As the moon rises over the snowcaps each April, Paro springs to life. The Paro Festival celebrates The Guru Rinpoche, who “was born of a lotus flower.”
Also known as Guru Padmasambhava, he was responsible for spreading Tantric Buddhism throughout the Himalayan kingdoms of Bhutan, Tibet and Nepal around 800 A.D.
This festival is a colourful celebration of song, dance, music and theatre.
But the highlight is when the monks of the Paro monastery unfurl the throngdel, the massive scroll thangka (painting), for pilgrims to worship. Legend says that simply seeing the sacred throngdel will wash the devotee of his or her sins. Thousands of people from all over Bhutan gather in Paro to view it so that their karma can be renewed.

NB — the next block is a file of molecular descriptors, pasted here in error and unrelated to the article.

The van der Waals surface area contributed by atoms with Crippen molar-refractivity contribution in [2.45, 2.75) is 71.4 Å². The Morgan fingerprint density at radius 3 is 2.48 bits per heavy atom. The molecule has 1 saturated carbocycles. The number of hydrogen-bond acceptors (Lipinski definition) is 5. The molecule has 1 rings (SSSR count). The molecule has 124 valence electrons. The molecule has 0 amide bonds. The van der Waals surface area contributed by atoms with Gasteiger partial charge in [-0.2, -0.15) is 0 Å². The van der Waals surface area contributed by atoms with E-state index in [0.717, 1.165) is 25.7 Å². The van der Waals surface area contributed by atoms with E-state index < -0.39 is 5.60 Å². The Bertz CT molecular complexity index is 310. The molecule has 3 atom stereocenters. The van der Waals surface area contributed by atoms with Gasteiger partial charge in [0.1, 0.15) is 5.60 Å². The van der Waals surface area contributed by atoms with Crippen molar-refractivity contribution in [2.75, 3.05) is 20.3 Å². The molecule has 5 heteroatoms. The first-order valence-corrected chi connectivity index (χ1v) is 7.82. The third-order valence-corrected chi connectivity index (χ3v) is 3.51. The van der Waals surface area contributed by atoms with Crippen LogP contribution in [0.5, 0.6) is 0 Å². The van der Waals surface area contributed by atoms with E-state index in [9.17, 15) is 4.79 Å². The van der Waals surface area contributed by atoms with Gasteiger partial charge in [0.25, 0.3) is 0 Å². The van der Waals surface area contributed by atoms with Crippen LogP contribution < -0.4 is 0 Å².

In general, this tsechu is a cheerful and vibrant affair with lots of colour and culture thrown in, while everyone celebrates.
The Bhutanese believe that everyone must attend a tsechu at least once in their lives, so that they are blessed and absolved of their sins. The Paro Festival takes place in mid-April each year and is celebrated according to the Bhutanese lunar calendar.